Baby´s Breath (Gypsophila)
The Baby´s Breath or Gypsophila comes from the family of the clove family (Caryophyllaceae). There are two enduring species that are relevant to our gardens: The high veil herb (Gypsophila paniculata) and the carpet veil herb (Gypsophila repens). The High Gypsophila originates from the Rocky Mountains, but has also become wild in nature on stony, sandy places from Southeast Europe to Western Siberia. The carpets of the cushion veil can be found in the mountains of Central Europe, especially in the Alps and Pyrenees on rough grasslands and gravel fields.
Appearance and growth
Over time, the high veil herb grows into a semi-circular perennial that grows one metre high and one metre wide. As soon as it blooms, it is reminiscent of a feather-light white cloud with its hundreds of small flowers that bloom in the form of airy panicles on the branched stems. The carpet-veilgrass is no less densely covered with flowers, but it extends over the ground at a height of only about 25 centimeters. The flower magic of the gypsophila lasts from June to September. There are very pretty varieties that flower pink or whose flowers are filled. The small leaves are lanceolate and grey-green to blue-green in colour.
Location and soil
The botanical genus name reflects the preference of the vetiver for calcareous soils. For Gypsophila, also called gypsophila, is composed of the Greek words “gypso” (plaster) and “philos” (friend). It is very important for his well-being that the floor is permeable. This is because the deep tap roots rot in stagnant water, especially in winter. According to its origin, the veil herb loves lean substrates such as sand or gravel and warm, sheltered and sunny garden areas, whereas the cushioned veil herb likes a bit fresher and cooler at the feet.
Baby´s Breath or Gypsophila is best planted in spring. If you want to plant the shrub in autumn, you should place it in the bed by mid-September at the latest. So that the tap roots can easily penetrate the soil, it is advisable to loosen the subsoil. As Gypsophila paniculata spreads in the bed, you should keep a distance of 80 centimeters between young plants and neighbours. Smaller varieties may be planted more densely. Anyone who wishes to have a closed flower carpet made of upholstered veil herb distributes around eleven pieces per square metre when planting. It is important not to mix peat or compost under the garden soil.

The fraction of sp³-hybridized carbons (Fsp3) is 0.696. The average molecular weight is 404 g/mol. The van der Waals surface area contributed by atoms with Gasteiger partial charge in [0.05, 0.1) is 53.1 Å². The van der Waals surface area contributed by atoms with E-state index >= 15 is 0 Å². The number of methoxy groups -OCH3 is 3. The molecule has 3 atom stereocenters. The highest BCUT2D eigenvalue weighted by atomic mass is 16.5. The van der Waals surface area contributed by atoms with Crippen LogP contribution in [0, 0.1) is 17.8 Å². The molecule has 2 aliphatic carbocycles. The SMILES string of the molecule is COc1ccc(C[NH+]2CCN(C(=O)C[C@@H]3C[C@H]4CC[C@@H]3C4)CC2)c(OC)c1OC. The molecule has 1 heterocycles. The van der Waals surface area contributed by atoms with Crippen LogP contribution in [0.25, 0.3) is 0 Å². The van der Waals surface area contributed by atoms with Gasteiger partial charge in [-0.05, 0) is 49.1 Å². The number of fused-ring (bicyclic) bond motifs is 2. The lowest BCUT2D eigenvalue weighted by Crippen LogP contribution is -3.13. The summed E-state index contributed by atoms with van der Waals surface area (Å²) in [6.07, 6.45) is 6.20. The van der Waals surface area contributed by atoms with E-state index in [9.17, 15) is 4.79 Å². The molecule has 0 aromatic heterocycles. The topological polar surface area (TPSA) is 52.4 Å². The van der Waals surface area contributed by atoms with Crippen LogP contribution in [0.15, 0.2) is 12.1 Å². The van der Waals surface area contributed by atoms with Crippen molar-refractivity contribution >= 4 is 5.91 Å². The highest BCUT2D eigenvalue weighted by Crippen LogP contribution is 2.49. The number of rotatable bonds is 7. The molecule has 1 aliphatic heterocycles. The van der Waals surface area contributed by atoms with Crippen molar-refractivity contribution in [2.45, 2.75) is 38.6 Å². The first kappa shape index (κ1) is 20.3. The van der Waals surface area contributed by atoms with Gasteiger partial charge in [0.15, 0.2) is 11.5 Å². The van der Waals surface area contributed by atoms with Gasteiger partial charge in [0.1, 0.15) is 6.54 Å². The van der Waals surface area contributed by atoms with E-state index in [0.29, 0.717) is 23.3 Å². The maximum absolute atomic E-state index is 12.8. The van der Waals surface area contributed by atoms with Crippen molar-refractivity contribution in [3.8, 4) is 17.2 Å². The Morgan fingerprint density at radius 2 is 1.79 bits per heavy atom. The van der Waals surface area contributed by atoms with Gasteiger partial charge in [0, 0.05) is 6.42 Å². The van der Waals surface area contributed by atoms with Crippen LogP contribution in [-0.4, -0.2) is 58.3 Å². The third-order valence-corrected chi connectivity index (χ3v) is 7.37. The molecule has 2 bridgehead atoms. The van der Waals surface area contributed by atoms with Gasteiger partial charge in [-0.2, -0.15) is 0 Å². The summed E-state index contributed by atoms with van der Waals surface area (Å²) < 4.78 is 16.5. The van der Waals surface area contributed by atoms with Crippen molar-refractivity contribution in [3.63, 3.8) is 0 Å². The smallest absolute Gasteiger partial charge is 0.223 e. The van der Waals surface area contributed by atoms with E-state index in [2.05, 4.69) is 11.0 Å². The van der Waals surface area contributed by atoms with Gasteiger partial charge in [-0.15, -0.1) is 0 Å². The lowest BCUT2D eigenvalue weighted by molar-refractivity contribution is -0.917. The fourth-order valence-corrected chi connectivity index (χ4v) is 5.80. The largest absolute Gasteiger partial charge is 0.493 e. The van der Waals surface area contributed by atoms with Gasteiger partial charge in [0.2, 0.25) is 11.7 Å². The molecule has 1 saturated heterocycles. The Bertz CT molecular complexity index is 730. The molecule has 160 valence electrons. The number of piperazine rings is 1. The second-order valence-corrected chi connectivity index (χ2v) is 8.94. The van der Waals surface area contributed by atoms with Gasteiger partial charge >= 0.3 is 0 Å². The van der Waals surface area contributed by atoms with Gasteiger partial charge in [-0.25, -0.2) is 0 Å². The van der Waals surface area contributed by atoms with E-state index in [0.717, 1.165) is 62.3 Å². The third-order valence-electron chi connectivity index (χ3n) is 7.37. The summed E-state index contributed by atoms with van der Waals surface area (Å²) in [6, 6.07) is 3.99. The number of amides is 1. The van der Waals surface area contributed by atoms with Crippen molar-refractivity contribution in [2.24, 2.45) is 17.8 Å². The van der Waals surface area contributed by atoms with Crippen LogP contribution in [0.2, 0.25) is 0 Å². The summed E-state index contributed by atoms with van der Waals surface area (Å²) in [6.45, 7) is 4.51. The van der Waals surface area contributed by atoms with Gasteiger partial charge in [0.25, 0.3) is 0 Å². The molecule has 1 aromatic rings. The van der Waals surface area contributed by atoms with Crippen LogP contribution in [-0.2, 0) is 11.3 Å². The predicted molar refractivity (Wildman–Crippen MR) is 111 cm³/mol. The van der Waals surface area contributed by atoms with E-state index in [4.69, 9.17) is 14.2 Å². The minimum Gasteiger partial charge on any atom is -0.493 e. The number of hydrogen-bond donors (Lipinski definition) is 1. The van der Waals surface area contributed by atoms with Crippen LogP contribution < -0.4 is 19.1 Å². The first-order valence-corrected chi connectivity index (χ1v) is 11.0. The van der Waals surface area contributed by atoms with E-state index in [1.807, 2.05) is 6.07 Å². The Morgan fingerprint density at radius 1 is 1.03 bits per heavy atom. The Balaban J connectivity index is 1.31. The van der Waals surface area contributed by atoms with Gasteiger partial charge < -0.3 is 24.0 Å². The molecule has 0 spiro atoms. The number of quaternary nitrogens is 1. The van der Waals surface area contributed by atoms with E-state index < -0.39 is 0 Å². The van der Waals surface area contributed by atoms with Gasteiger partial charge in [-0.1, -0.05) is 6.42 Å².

If you offer the gypsophila a permeable, not too damp soil and a warm, protected place, the maintenance effort is low. While the high gypsophila is happy about a small portion of fertilizer in spring, Gypsophila repens does not need a regular supply. If necessary, the shrubs should be fertilized with garden lime in autumn. The perennials do not have to be watered. In windy places it is sometimes necessary to support the high veil herb and stuffed varieties such as ‘rose veil’. If you want to rejuvenate your gypsophila, you can divide the root balls in spring. It is best to use a sharp knife for this purpose. Especially with Gypsophila repens you should make sure that there are some fine roots and shoots on each piece. When the first flower pile wears off, you may cut back the carpet veil a hand’s width above the ground. This promotes post-flowering – in good locations already after six weeks.